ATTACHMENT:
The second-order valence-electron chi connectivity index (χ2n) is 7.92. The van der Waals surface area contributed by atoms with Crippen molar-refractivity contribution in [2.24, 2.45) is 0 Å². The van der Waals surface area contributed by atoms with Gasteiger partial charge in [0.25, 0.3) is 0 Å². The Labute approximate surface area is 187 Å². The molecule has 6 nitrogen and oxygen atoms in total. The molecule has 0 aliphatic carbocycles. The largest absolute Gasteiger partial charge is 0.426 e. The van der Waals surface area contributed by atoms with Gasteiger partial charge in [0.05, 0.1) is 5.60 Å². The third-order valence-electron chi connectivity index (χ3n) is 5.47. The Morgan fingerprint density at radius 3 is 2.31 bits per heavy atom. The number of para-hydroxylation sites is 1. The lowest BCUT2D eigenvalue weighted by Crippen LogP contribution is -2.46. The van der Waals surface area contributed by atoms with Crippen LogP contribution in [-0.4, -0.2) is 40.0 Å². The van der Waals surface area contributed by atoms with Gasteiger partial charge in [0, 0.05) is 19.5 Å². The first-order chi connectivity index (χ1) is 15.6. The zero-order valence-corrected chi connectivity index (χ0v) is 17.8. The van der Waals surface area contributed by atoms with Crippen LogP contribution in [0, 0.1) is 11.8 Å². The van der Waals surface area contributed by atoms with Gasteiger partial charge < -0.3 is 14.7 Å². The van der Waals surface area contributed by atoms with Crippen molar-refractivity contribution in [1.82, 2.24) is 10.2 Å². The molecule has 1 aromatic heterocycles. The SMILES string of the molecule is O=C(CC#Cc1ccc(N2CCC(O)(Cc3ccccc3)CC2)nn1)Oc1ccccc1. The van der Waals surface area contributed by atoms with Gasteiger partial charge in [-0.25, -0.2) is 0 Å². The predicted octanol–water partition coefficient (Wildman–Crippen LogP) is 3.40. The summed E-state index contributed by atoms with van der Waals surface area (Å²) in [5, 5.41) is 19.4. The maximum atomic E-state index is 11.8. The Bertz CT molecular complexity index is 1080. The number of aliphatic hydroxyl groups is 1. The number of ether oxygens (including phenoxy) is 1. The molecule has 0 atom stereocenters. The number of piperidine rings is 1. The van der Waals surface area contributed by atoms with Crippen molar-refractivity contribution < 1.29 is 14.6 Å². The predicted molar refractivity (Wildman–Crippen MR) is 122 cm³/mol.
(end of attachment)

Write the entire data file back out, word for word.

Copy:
The second-order valence-electron chi connectivity index (χ2n) is 7.92. The van der Waals surface area contributed by atoms with Crippen molar-refractivity contribution in [2.24, 2.45) is 0 Å². The van der Waals surface area contributed by atoms with Gasteiger partial charge in [0.25, 0.3) is 0 Å². The Labute approximate surface area is 187 Å². The molecule has 6 nitrogen and oxygen atoms in total. The molecule has 0 aliphatic carbocycles. The largest absolute Gasteiger partial charge is 0.426 e. The van der Waals surface area contributed by atoms with Gasteiger partial charge in [0.05, 0.1) is 5.60 Å². The third-order valence-electron chi connectivity index (χ3n) is 5.47. The Morgan fingerprint density at radius 3 is 2.31 bits per heavy atom. The number of para-hydroxylation sites is 1. The lowest BCUT2D eigenvalue weighted by Crippen LogP contribution is -2.46. The van der Waals surface area contributed by atoms with Crippen LogP contribution in [-0.4, -0.2) is 40.0 Å². The van der Waals surface area contributed by atoms with Gasteiger partial charge in [0, 0.05) is 19.5 Å². The first-order chi connectivity index (χ1) is 15.6. The zero-order valence-corrected chi connectivity index (χ0v) is 17.8. The van der Waals surface area contributed by atoms with Crippen LogP contribution in [0, 0.1) is 11.8 Å². The van der Waals surface area contributed by atoms with Gasteiger partial charge < -0.3 is 14.7 Å². The van der Waals surface area contributed by atoms with Crippen molar-refractivity contribution in [1.82, 2.24) is 10.2 Å². The molecule has 1 aromatic heterocycles. The SMILES string of the molecule is O=C(CC#Cc1ccc(N2CCC(O)(Cc3ccccc3)CC2)nn1)Oc1ccccc1. The van der Waals surface area contributed by atoms with Gasteiger partial charge in [-0.25, -0.2) is 0 Å². The predicted octanol–water partition coefficient (Wildman–Crippen LogP) is 3.40. The summed E-state index contributed by atoms with van der Waals surface area (Å²) in [5, 5.41) is 19.4. The maximum atomic E-state index is 11.8. The Bertz CT molecular complexity index is 1080. The number of aliphatic hydroxyl groups is 1. The number of ether oxygens (including phenoxy) is 1. The molecule has 0 atom stereocenters. The number of piperidine rings is 1. The van der Waals surface area contributed by atoms with Crippen molar-refractivity contribution < 1.29 is 14.6 Å². The predicted molar refractivity (Wildman–Crippen MR) is 122 cm³/mol.